While reality gets shifty around trauma since trauma is such a significant and devastating event, reality does not only get shifty after trauma; alternate realities emerge around any situation in which people feel like they have less control than they want over life. This is poignant for me as my health has deteriorated over the last few years. One of the most striking examples centers around how this all started. I sustained a minor stress fracture to my foot while walking my dog and developed a severe pain condition from that one small injury. While I was on crutches non-weight bearing, I rode in a lot of cabs and Ubers and on those journeys, drivers would ask me about my obvious injury. As I explained how a very minor injury triggered one of the worst pain conditions rated on the McGill pain index, drivers would sometimes visibly shut down. They would then try to come up with explanations, justifications, or treatments to explain away my situation. It must be something else; if you just tried this treatment; or there must be something about you which makes your situation unique. These people were unable to tolerate a world in which they at any moment could sustain a minor injury and have their lives change so drastically. I have found over and over again throughout the last several years that it is incredibly hard for people to be vulnerable enough to sit with the discomfort of the knowledge that they have limited control over their lives. I am no stranger to the inability to sit with this discomfort. But when the people around me create an alternate reality in which such an event could only happen to me and not to them or is my fault, it feels isolating and shaming.

I wonder how Tala felt having those around her, but particularly her husband, create a fantastical story about her origins instead of sitting with the discomfort of her reality. It must have felt isolating and lonely. I understand why she spent so much time with her sisters as they were the only ones who believed her truth and lived in her reality. I understand why she left her family instead of staying with them to confront the difficulties which were about to befall her. Their inability to live in her reality meant that she did not feel supported enough to ask for their help. She felt she had to resolve it on her own. It is a tragedy all in and of itself.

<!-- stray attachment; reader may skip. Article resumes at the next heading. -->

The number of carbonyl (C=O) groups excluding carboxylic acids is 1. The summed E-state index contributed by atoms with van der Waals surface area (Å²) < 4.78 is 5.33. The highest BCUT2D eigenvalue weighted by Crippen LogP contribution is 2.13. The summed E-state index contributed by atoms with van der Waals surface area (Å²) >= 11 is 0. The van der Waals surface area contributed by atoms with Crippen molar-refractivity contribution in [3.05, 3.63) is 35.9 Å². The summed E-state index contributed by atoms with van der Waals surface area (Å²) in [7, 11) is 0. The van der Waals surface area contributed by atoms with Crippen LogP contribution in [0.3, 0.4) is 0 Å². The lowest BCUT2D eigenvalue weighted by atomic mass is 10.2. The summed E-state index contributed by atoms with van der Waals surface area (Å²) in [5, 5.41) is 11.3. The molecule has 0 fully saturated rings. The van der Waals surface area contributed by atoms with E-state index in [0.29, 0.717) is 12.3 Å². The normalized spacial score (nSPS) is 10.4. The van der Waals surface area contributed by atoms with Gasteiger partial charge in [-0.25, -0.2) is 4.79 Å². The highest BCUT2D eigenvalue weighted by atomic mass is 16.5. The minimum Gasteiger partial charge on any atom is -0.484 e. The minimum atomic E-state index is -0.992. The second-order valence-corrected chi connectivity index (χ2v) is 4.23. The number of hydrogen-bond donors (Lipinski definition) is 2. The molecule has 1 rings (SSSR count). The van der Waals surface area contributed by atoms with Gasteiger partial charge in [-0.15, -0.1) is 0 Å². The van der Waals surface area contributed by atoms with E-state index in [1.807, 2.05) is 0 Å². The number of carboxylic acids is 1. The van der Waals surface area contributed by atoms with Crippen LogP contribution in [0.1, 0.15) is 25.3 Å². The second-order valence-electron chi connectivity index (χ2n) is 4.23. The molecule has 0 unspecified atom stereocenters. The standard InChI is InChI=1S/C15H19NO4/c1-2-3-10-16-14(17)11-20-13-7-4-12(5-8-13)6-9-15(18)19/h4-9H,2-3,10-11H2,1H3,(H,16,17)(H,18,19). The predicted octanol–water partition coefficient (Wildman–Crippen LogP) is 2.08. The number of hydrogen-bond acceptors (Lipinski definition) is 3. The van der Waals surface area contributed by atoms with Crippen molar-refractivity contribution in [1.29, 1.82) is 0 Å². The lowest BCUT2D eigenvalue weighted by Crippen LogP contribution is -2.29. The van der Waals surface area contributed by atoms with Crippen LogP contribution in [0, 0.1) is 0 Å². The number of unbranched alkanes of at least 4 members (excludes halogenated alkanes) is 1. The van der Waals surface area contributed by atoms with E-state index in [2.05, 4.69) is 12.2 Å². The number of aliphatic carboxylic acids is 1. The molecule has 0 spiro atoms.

This is why the story impacted me so deeply. I know that hurt and loss. I know what it is to have the truth denied by the ones we love and I know how suffocating that can be. I have lived Tala’s pain, even though she is of a different time and culture and my loved ones have not created a fantastical folktale to explain my circumstances. Those differences do not matter. We all have times when we speak the same language even though there are vast differences. While reading this story, I felt less alone. I did not want Tala’s story to end. I wanted as much time with her as possible. There is so much beauty in her story, it was hard to let it go. But alas, her reality was no more my reality than anyone’s reality is mine and it was time for her story to end, but I will carry her story in my heart for a long time to come.

The Hour of Daydreams – Review: ARC

the hour of daydreamsThe Hour of Daydreams by Renee Macalino Rutledge – 4/ 5 stars

I wouldn’t call magical realism my genre, but I also wouldn’t say I dislike it. I’ve read a few books with magical realism and some have been good and some have been terrible. When the phrase, magical realism comes up, I hesitate and think, oh I probably won’t like that. When I read the description for The Hour of Daydreams I was intrigued, but hesitated because of the magical aspect of the book. I am so glad I decided to read this book.

I would not characterize this book as magical realism. I would characterize it as lyrical and a story about people who believe in alternate realities. This story did not feel like the magical realism was forced upon it, but rather that these characters live with a beautiful way of understanding the world. I loved how The Hour of Daydreams transported me to this world and showed me how rich it is. I loved feeling the characters grapple with reality versus what they wanted to believe and I felt I understood why these stories arise. For me, this type of story is simply another way of storytelling and I love it.